Far away there in the sunshine are my highest aspirations. I may not reach them, but I can look up and see their beauty, believe in them, and try to follow where they lead.
Louisa May Alcott from Elbert Hubbard’s Scrap Book: Containing the Inspired and Inspiring Selections, Gathered During a Lifetime of Discriminating Reading for His Own Use
Elbert Hubbard, like most of us, was a gatherer. He gathered up the spoken thoughts of other men and women as one gathers a beautiful wildflower. This quest lead him far and wide. It was the quest he enjoyed, but the sayings we remember.
My French teacher reminded me that words can be good or bad depending on how they are used, “les mots sont des choses, bonnes ou mauvaises.”
Words are twice translated, my French instructor would say to me, first by the author in putting words to paper, and twice by the translator who interprets the subtlety of thought into a foreign language. Context, the instructor continues, gives meaning to the words.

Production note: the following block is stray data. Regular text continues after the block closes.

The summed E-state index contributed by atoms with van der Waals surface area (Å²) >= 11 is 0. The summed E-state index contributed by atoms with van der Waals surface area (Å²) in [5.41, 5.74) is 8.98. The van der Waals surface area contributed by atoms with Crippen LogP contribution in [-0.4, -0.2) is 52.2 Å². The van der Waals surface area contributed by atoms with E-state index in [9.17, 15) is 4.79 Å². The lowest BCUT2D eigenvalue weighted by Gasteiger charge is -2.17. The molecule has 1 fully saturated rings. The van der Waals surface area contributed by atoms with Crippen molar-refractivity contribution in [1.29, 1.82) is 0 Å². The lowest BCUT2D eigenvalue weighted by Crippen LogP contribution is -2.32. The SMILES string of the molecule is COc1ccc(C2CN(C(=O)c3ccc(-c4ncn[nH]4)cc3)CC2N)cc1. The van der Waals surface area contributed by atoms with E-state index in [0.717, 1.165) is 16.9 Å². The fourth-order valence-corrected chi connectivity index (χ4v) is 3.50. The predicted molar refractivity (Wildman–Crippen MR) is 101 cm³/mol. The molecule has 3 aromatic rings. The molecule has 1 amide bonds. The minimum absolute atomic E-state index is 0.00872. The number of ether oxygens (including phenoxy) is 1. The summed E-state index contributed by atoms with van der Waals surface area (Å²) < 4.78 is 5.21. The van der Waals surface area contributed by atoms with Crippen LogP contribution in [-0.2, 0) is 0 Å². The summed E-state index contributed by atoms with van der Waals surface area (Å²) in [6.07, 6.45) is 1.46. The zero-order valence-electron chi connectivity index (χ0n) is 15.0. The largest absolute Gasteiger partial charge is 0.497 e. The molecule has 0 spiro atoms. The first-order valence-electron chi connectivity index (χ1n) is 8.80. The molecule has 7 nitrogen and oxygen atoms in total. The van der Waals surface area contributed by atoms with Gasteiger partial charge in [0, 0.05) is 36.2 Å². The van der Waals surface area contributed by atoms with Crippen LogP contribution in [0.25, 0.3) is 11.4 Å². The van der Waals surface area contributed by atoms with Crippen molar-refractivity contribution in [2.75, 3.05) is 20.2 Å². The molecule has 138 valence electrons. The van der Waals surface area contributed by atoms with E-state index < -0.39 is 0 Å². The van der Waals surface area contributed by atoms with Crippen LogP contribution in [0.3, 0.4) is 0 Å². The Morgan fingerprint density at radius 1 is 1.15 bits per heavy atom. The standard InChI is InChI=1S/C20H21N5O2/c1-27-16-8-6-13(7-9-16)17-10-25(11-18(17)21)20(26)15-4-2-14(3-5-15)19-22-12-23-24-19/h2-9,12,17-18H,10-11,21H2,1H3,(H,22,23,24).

Loin dans le soleil sont mes aspirations plus grand. Je ne peut pas les atteindre, mais je peux les regarder et de voir leur beauté, croire en eux, et essayez de suivre où ils me emportent.
There is, I reply, a third translation. That is, by the reader who applies their own emotions and feelings to the words. We all seek truth and understanding, but the path is a solitary one, one for which we are thankful if we are given some direction.